Conrad Phillips. Hi Man of Roma, I just came across your blog as I was learning about polyphonic music. I bookmarked your interest in Montaigne and like the Platonic dialogue connection (…) How does Montaigne and narcissism fit into your background? [here the original conversation, MoR]
Man of Roma. Well, narcissism was a sort of a jest in my bio info page, although there is some annoying narcissism in the Mediterranean people, living in the sun, something for example the Britons, from clouds and rough weather, reproach us, not without reason.
But the beauty of classical or Renaissance art cannot be quite understood without considering a certain narcissistic component, in my view. Works of art (like Palladio’s villas or palaces, for example, see the London exhibition) were mainly for great families who sought distinction, éclat. The elegance of a Julius Caesar (here is a post considering this aspect of him), or of most toreros for example, or of the French, who love to correct foreigners who speak their language, can be explained by some vanity as well. It may be a Roman and Greek thing, I don’t want to ennoble it, quite the contrary, but it is in us [see below Narcissus by the painter Caravaggio, 1571 – 1610].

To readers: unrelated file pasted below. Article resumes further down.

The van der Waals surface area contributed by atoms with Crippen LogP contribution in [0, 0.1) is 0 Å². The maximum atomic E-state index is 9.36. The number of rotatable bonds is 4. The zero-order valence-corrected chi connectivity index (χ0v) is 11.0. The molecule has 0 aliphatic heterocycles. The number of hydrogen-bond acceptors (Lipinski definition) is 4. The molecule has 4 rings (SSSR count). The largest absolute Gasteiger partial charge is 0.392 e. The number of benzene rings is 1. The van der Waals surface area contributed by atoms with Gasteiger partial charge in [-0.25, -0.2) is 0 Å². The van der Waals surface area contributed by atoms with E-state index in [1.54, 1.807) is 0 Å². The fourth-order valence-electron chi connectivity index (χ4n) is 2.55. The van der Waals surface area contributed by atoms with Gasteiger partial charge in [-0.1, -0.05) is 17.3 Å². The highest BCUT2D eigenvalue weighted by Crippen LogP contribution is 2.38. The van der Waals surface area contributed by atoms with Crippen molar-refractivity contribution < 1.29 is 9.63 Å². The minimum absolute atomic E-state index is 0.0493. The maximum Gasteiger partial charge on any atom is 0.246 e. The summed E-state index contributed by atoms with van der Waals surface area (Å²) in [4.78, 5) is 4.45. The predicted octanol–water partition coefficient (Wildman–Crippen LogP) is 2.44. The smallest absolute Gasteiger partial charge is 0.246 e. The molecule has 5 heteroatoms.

Montaigne is a constant dialogue I have. He mythicizes the ancient world as much as I do, he talks of himself without any self-love, a sort of high level country philosopher, and a spontaneous philosopher.
I often prefer ideas that unfold, like his do, through scattered notes rather than finished books, more sedentary in my view and less thought provoking.